mon 20/01/2020

Greener Grass review - American suburbia goes haywire in surreal dark comedy | reviews, news & interviews

Greener Grass review - American suburbia goes haywire in surreal dark comedy

Greener Grass review - American suburbia goes haywire in surreal dark comedy

Jocelyn DeBoer and Dawn Luebbe's first feature has an SNL vibe

Please, have my baby: soccer moms Jill (Jocelyn DeBoer) and Lisa (Dawn Luebbe)

The pink, turquoise and orange world of Greener Grass is a riot of derangement. Here is the suburban dream gone haywire, where, out of politeness, a woman gives her baby to her friend because she admires it. Every adult wears braces, hair bleeds when you get it cut and a boy turns into a golden retriever (his father is delighted – at last he’s willing to run for the ball).

There are echoes of The Truman Show, Stepford Wives and Desperate Housewives, even Dean Spanley, but Greener Grass is its own brand of surreal Americana, with a slice of Saturday Night Live thrown in. This is Jocelyn DeBoer and Dawn Luebbe’s first feature film (it started out as an award-winning short) and they also co-star, brilliantly, with DeBoer (also seen in Thunder Road) as the painfully anxious-to-please Jill and Luebbe as her viciously entitled, jealous friend Lisa.

But there are no real relationships in this strange, pastel dystopia where everyone drives golf buggies (it was actually shot in Peachtree City, Georgia, known as the golf-cart capital of the world) and no one wears black. Here, people are too polite to advance at a four-way intersection, leading to an endless impasse. (I’ve witnessed something like this happening in actual suburbia.)

After Jill, who wears frilly pink gingham, enormous pendant earrings and an anguished expression, gives her baby Madison away, her life starts to implode. Her husband Nick (Beck Bennett, seen as Putin on SNL) would have preferred that she ask him first before giving their daughter to Lisa, but he's too excited about the excellent quality of their pool water and its new oxygenated filtration system to care. He drinks it straight from the pool, freezes it into ice-lollies and insists on taking his own vast container to a restaurant, a place where waiters spill food and people politely eat it off the floor.

Their son Julian is a bit of a wimp with a tendency to yawn mightily on the soccer field and to cry when a ball hits him. He’s not toilet-trained either, so Jill has to bring baskets of underwear to school for him, leaving them with scary teacher Miss Human (the wonderful D’Arcy Carden, familiar as Janet in The Good Place).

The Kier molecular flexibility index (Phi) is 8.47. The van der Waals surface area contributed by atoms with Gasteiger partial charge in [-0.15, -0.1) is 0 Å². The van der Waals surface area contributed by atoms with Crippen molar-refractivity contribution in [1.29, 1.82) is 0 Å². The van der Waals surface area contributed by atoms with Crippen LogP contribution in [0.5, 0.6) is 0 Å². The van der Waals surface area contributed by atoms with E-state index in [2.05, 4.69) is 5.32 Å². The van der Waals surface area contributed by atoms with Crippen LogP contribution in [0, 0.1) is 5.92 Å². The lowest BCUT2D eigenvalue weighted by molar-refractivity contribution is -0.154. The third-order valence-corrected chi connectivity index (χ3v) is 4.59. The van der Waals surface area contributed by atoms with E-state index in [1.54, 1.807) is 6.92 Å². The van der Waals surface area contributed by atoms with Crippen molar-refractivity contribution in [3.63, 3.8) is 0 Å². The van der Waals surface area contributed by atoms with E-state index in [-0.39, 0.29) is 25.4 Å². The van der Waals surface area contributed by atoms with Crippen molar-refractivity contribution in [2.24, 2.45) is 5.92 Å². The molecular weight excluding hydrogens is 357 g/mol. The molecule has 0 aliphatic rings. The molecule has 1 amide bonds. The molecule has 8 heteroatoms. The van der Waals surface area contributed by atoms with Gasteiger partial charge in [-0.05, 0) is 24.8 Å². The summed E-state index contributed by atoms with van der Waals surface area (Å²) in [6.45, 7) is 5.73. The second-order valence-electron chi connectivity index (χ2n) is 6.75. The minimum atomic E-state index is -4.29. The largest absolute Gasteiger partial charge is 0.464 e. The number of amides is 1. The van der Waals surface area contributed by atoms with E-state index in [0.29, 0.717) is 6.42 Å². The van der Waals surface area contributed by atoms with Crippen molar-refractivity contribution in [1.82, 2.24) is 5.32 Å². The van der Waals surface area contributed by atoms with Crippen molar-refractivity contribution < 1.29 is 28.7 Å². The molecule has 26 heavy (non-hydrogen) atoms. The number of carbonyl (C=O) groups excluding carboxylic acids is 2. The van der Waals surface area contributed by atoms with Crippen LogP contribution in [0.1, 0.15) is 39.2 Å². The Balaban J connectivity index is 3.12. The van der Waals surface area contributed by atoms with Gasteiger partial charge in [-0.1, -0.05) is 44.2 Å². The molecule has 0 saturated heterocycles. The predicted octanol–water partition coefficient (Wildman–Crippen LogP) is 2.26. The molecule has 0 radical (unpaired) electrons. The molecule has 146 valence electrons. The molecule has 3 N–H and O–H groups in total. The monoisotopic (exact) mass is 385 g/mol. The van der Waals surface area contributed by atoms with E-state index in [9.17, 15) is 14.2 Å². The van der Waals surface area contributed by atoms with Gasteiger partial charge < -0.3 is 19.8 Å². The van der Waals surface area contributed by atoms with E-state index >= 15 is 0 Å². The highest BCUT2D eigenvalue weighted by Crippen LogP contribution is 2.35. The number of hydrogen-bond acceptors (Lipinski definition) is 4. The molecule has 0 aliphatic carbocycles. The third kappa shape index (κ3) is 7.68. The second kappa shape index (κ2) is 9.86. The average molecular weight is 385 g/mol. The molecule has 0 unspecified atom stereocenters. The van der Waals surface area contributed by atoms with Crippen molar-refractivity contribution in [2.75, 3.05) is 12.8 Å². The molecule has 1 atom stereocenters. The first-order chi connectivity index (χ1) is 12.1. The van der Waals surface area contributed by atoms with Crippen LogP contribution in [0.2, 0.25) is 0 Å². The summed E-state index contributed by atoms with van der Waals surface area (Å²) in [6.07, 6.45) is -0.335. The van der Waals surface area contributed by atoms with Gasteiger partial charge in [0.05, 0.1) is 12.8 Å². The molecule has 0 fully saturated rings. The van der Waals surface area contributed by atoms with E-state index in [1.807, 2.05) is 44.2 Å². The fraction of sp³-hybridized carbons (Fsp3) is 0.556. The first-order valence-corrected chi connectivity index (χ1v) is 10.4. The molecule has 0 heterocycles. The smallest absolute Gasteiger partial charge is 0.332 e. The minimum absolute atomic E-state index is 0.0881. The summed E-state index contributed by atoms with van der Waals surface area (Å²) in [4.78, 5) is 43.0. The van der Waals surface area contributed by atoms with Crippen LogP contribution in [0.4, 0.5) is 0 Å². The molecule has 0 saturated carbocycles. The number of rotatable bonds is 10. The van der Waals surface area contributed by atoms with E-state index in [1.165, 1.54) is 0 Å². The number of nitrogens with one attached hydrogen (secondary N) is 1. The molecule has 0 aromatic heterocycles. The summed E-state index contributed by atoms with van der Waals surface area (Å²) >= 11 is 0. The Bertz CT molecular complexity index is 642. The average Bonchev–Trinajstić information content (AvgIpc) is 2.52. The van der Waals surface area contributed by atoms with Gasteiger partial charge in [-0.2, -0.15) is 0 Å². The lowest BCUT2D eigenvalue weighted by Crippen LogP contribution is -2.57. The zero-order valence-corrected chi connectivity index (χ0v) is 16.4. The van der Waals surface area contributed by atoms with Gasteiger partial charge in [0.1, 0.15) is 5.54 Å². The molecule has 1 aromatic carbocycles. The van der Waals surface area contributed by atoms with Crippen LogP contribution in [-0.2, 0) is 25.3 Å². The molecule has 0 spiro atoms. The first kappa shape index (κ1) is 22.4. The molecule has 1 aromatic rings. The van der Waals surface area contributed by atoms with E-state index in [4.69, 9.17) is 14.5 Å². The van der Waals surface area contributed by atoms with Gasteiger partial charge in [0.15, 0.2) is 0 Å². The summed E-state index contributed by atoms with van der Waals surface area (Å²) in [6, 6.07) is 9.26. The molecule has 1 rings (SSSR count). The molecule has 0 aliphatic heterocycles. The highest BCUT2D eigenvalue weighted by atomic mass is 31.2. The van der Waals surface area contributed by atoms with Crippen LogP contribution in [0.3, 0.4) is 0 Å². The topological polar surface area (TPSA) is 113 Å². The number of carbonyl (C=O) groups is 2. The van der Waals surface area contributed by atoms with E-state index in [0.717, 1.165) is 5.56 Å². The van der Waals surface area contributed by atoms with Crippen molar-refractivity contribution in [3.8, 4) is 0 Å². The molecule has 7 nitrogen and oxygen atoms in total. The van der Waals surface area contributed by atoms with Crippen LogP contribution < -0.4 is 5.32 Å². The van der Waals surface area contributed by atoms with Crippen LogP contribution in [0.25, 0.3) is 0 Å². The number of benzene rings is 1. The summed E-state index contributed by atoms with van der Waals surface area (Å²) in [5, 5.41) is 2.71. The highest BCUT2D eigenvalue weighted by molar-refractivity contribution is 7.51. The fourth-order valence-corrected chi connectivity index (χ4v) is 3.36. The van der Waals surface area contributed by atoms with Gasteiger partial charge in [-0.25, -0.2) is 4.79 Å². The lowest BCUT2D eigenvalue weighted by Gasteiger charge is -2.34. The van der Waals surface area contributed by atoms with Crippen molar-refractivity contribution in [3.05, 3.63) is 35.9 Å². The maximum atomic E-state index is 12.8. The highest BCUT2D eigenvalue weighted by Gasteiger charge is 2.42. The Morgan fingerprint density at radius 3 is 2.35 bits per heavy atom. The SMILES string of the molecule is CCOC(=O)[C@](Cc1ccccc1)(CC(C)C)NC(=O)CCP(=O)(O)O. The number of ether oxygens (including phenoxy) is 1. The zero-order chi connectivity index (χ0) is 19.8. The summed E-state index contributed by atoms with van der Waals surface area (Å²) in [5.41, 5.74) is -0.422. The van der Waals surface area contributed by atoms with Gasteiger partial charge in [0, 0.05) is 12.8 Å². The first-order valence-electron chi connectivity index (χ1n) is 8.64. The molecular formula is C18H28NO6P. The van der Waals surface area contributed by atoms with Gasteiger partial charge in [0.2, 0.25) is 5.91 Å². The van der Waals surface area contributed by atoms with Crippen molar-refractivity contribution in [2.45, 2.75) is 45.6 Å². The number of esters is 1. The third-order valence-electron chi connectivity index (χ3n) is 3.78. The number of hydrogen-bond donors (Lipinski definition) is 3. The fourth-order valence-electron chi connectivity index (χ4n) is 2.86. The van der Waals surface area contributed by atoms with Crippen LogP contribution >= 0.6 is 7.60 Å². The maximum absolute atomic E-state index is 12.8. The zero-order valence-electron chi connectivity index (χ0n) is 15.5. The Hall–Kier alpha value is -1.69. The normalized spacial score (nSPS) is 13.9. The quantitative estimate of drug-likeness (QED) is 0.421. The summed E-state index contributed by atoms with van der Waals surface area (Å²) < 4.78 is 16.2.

Miss Human likes leading the kids in a rousing singalong about her mother, who shot her brother, sister and father, and gets them to fill in worksheets about how they imagine their family members will die. Nothing fazes her, not even the new version of Julian. “He’s a dog now,” explains Jill. “Well, he’s tardy,” retorts Miss Human. Julian sits nicely at his desk, wearing his school uniform with his tongue lolling out.

greenerAs well as Jill’s baby, Lisa and her husband Dennis (Neil Casey, another SNL alumnus, also in Big Mouth, Silicon Valley and Ghostbusters 3, pictured above left) have a son, Bob (Asher Miles Fallica, seen in Tully and Ozark), who’s better behaved than Julian until Dennis falls asleep and lets him watch a TV show called “Kids with Knives” (perhaps not the best joke). This has an instant effect on Bob who starts cursing and yelling, “I wish I was aborted,” in an Exorcist-type voice. But his parents are fatalistic and passive. “He doesn’t smile any more, he’s bad now,” they tell the photographer who’s taking a family photo in honour of another new baby. Lisa has given birth to a soccer ball. They call it Twilson.

Greener Grass is all about competitiveness, taken to surreal heights. If your kid doesn’t test into Rocket Math, you’re done for. The taco dip you've brought is only five layers, not seven? Leave it on the floor. A TV ad for baby food “made without the violent presence of knives or blades” shows a mother chewing up sweet potato and spitting it into a jar, “because machinery is not a mother”. And as for divorce, you need everyone to know about it, because no one wants to be invisible.

There’s a comment on social media lurking within: everything is on the surface, commoditised, interchangeable – especially houses and spouses - and meaningless. Jill is the only one showing any semblance of emotional pain (apart from a yoga-teacher killer called Little Helen played by Dot Marie Jones), and when her life collapses, she does try to escape – unsuccessfully, but never mind. Greener Grass is full of dark, delicious weirdness. Don’t look too hard for deeper meaning.

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